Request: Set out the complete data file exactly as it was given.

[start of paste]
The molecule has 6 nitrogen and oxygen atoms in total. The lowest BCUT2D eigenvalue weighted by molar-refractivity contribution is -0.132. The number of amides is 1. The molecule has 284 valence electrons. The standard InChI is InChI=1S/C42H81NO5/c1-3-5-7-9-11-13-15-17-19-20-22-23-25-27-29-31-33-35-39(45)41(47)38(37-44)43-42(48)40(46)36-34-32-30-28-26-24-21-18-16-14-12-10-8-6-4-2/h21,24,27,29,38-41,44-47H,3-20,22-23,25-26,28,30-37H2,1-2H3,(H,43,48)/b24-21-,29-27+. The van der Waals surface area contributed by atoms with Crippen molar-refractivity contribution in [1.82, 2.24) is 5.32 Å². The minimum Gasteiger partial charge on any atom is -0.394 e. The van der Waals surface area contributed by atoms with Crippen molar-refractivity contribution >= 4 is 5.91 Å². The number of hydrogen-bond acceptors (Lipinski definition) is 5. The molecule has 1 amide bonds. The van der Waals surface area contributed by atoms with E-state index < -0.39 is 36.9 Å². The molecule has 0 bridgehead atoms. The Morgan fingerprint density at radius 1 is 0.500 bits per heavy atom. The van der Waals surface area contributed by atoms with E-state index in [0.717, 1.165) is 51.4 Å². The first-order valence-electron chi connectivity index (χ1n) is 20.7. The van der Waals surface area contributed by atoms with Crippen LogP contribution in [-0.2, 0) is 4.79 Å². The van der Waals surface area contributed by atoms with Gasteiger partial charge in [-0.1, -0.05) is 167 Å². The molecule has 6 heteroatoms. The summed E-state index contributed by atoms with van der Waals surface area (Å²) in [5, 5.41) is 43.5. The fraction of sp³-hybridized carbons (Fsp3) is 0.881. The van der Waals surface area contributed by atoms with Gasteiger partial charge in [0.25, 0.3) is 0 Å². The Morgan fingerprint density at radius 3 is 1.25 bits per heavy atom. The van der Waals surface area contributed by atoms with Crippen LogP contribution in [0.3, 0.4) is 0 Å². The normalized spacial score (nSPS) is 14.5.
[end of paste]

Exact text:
The molecule has 6 nitrogen and oxygen atoms in total. The lowest BCUT2D eigenvalue weighted by molar-refractivity contribution is -0.132. The number of amides is 1. The molecule has 284 valence electrons. The standard InChI is InChI=1S/C42H81NO5/c1-3-5-7-9-11-13-15-17-19-20-22-23-25-27-29-31-33-35-39(45)41(47)38(37-44)43-42(48)40(46)36-34-32-30-28-26-24-21-18-16-14-12-10-8-6-4-2/h21,24,27,29,38-41,44-47H,3-20,22-23,25-26,28,30-37H2,1-2H3,(H,43,48)/b24-21-,29-27+. The van der Waals surface area contributed by atoms with Crippen molar-refractivity contribution in [1.82, 2.24) is 5.32 Å². The minimum Gasteiger partial charge on any atom is -0.394 e. The van der Waals surface area contributed by atoms with Crippen molar-refractivity contribution >= 4 is 5.91 Å². The number of hydrogen-bond acceptors (Lipinski definition) is 5. The molecule has 1 amide bonds. The van der Waals surface area contributed by atoms with E-state index < -0.39 is 36.9 Å². The molecule has 0 bridgehead atoms. The Morgan fingerprint density at radius 1 is 0.500 bits per heavy atom. The van der Waals surface area contributed by atoms with E-state index in [0.717, 1.165) is 51.4 Å². The first-order valence-electron chi connectivity index (χ1n) is 20.7. The van der Waals surface area contributed by atoms with Crippen LogP contribution in [-0.2, 0) is 4.79 Å². The van der Waals surface area contributed by atoms with Gasteiger partial charge in [-0.1, -0.05) is 167 Å². The molecule has 6 heteroatoms. The summed E-state index contributed by atoms with van der Waals surface area (Å²) in [5, 5.41) is 43.5. The fraction of sp³-hybridized carbons (Fsp3) is 0.881. The van der Waals surface area contributed by atoms with Gasteiger partial charge in [0.25, 0.3) is 0 Å². The Morgan fingerprint density at radius 3 is 1.25 bits per heavy atom. The van der Waals surface area contributed by atoms with Crippen LogP contribution in [0.3, 0.4) is 0 Å². The normalized spacial score (nSPS) is 14.5.